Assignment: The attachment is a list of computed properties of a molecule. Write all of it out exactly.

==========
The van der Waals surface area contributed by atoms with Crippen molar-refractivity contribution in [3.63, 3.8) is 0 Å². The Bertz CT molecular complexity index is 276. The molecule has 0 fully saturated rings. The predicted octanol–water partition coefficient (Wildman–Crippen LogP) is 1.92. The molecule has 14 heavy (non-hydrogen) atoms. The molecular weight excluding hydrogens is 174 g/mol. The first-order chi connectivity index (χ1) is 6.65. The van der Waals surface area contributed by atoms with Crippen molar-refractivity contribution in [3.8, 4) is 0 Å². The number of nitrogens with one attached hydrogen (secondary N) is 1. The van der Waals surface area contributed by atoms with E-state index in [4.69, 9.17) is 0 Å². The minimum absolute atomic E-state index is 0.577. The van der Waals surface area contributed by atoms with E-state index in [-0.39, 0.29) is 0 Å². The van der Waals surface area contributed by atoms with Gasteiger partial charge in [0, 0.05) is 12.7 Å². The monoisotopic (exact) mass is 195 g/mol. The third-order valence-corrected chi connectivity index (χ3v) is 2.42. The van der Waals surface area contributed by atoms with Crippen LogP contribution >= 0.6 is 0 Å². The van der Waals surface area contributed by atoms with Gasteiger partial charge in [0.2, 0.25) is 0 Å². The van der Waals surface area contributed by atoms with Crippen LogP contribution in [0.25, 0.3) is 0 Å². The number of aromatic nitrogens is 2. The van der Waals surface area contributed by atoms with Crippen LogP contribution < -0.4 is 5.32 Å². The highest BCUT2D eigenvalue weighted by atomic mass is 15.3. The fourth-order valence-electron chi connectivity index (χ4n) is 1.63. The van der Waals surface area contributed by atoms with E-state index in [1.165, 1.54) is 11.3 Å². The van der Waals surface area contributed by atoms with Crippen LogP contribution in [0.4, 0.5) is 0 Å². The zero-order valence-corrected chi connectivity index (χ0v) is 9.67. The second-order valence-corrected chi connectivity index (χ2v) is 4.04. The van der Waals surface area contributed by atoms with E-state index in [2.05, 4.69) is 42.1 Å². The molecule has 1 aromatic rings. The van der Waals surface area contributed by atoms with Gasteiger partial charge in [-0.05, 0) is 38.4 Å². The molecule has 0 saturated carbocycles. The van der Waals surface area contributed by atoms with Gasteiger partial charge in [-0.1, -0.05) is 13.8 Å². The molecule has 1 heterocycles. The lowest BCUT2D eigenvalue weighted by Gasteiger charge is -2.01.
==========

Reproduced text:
The van der Waals surface area contributed by atoms with Crippen molar-refractivity contribution in [3.63, 3.8) is 0 Å². The Bertz CT molecular complexity index is 276. The molecule has 0 fully saturated rings. The predicted octanol–water partition coefficient (Wildman–Crippen LogP) is 1.92. The molecule has 14 heavy (non-hydrogen) atoms. The molecular weight excluding hydrogens is 174 g/mol. The first-order chi connectivity index (χ1) is 6.65. The van der Waals surface area contributed by atoms with Crippen molar-refractivity contribution in [3.8, 4) is 0 Å². The number of nitrogens with one attached hydrogen (secondary N) is 1. The van der Waals surface area contributed by atoms with E-state index in [4.69, 9.17) is 0 Å². The minimum absolute atomic E-state index is 0.577. The van der Waals surface area contributed by atoms with E-state index in [-0.39, 0.29) is 0 Å². The van der Waals surface area contributed by atoms with Gasteiger partial charge in [0, 0.05) is 12.7 Å². The monoisotopic (exact) mass is 195 g/mol. The third-order valence-corrected chi connectivity index (χ3v) is 2.42. The van der Waals surface area contributed by atoms with Crippen LogP contribution >= 0.6 is 0 Å². The van der Waals surface area contributed by atoms with Gasteiger partial charge in [0.2, 0.25) is 0 Å². The van der Waals surface area contributed by atoms with Crippen LogP contribution in [0.25, 0.3) is 0 Å². The number of aromatic nitrogens is 2. The van der Waals surface area contributed by atoms with Crippen LogP contribution < -0.4 is 5.32 Å². The highest BCUT2D eigenvalue weighted by atomic mass is 15.3. The fourth-order valence-electron chi connectivity index (χ4n) is 1.63. The van der Waals surface area contributed by atoms with E-state index in [1.165, 1.54) is 11.3 Å². The van der Waals surface area contributed by atoms with Crippen LogP contribution in [0.4, 0.5) is 0 Å². The zero-order valence-corrected chi connectivity index (χ0v) is 9.67. The second-order valence-corrected chi connectivity index (χ2v) is 4.04. The van der Waals surface area contributed by atoms with E-state index in [2.05, 4.69) is 42.1 Å². The molecule has 1 aromatic rings. The van der Waals surface area contributed by atoms with Gasteiger partial charge in [-0.05, 0) is 38.4 Å². The molecule has 0 saturated carbocycles. The van der Waals surface area contributed by atoms with Gasteiger partial charge in [-0.1, -0.05) is 13.8 Å². The molecule has 1 heterocycles. The lowest BCUT2D eigenvalue weighted by Gasteiger charge is -2.01.